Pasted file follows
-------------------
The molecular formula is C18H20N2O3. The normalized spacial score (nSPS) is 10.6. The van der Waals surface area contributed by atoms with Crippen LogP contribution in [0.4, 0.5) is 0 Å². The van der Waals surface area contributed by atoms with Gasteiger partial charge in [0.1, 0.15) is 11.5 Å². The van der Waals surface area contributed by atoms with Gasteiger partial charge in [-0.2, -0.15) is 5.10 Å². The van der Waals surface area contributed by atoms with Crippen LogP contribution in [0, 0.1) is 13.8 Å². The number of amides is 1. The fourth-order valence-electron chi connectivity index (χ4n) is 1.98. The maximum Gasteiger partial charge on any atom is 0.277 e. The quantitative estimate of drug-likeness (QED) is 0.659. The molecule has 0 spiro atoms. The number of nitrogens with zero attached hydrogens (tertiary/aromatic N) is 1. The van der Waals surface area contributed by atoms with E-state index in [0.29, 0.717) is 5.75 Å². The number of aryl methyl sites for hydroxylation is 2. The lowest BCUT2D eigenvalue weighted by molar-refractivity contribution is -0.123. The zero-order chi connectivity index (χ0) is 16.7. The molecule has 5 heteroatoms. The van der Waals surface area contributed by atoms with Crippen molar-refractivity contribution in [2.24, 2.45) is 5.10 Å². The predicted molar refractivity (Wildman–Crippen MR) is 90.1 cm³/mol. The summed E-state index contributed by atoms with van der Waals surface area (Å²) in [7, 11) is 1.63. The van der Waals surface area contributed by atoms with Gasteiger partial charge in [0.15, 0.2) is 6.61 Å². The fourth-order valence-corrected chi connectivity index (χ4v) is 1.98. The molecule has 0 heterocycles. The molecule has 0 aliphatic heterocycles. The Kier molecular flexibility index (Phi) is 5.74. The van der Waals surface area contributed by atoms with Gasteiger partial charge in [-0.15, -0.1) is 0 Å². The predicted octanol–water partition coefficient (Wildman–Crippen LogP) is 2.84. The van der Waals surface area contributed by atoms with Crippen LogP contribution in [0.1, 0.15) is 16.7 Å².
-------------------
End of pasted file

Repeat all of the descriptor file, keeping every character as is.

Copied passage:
The molecular formula is C18H20N2O3. The normalized spacial score (nSPS) is 10.6. The van der Waals surface area contributed by atoms with Crippen LogP contribution in [0.4, 0.5) is 0 Å². The van der Waals surface area contributed by atoms with Gasteiger partial charge in [0.1, 0.15) is 11.5 Å². The van der Waals surface area contributed by atoms with Gasteiger partial charge in [-0.2, -0.15) is 5.10 Å². The van der Waals surface area contributed by atoms with Crippen LogP contribution in [0, 0.1) is 13.8 Å². The number of amides is 1. The fourth-order valence-electron chi connectivity index (χ4n) is 1.98. The maximum Gasteiger partial charge on any atom is 0.277 e. The quantitative estimate of drug-likeness (QED) is 0.659. The molecule has 0 spiro atoms. The number of nitrogens with zero attached hydrogens (tertiary/aromatic N) is 1. The van der Waals surface area contributed by atoms with E-state index in [0.29, 0.717) is 5.75 Å². The number of aryl methyl sites for hydroxylation is 2. The lowest BCUT2D eigenvalue weighted by molar-refractivity contribution is -0.123. The zero-order chi connectivity index (χ0) is 16.7. The molecule has 5 heteroatoms. The van der Waals surface area contributed by atoms with Crippen molar-refractivity contribution in [2.24, 2.45) is 5.10 Å². The predicted molar refractivity (Wildman–Crippen MR) is 90.1 cm³/mol. The summed E-state index contributed by atoms with van der Waals surface area (Å²) in [7, 11) is 1.63. The van der Waals surface area contributed by atoms with Gasteiger partial charge in [0.15, 0.2) is 6.61 Å². The fourth-order valence-corrected chi connectivity index (χ4v) is 1.98. The molecule has 0 heterocycles. The molecule has 0 aliphatic heterocycles. The Kier molecular flexibility index (Phi) is 5.74. The van der Waals surface area contributed by atoms with Gasteiger partial charge in [-0.15, -0.1) is 0 Å². The predicted octanol–water partition coefficient (Wildman–Crippen LogP) is 2.84. The van der Waals surface area contributed by atoms with Crippen LogP contribution in [0.1, 0.15) is 16.7 Å².